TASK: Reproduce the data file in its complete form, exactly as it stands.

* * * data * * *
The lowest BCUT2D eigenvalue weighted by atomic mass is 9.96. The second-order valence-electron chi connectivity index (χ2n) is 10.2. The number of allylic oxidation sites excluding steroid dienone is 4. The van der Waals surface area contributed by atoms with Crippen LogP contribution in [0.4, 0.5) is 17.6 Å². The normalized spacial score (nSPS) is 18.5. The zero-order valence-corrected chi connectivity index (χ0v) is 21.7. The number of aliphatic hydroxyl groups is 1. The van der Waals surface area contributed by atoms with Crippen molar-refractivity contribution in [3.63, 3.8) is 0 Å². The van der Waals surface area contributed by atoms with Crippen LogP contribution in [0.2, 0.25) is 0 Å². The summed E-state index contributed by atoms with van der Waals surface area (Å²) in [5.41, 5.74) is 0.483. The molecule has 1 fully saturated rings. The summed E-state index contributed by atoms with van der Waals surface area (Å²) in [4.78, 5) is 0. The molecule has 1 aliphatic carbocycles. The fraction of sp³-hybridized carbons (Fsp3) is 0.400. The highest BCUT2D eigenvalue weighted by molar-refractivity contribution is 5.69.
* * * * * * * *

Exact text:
The lowest BCUT2D eigenvalue weighted by atomic mass is 9.96. The second-order valence-electron chi connectivity index (χ2n) is 10.2. The number of allylic oxidation sites excluding steroid dienone is 4. The van der Waals surface area contributed by atoms with Crippen LogP contribution in [0.4, 0.5) is 17.6 Å². The normalized spacial score (nSPS) is 18.5. The zero-order valence-corrected chi connectivity index (χ0v) is 21.7. The number of aliphatic hydroxyl groups is 1. The van der Waals surface area contributed by atoms with Crippen molar-refractivity contribution in [3.63, 3.8) is 0 Å². The van der Waals surface area contributed by atoms with Crippen LogP contribution in [0.2, 0.25) is 0 Å². The summed E-state index contributed by atoms with van der Waals surface area (Å²) in [5.41, 5.74) is 0.483. The molecule has 1 fully saturated rings. The summed E-state index contributed by atoms with van der Waals surface area (Å²) in [4.78, 5) is 0. The molecule has 1 aliphatic carbocycles. The fraction of sp³-hybridized carbons (Fsp3) is 0.400. The highest BCUT2D eigenvalue weighted by molar-refractivity contribution is 5.69.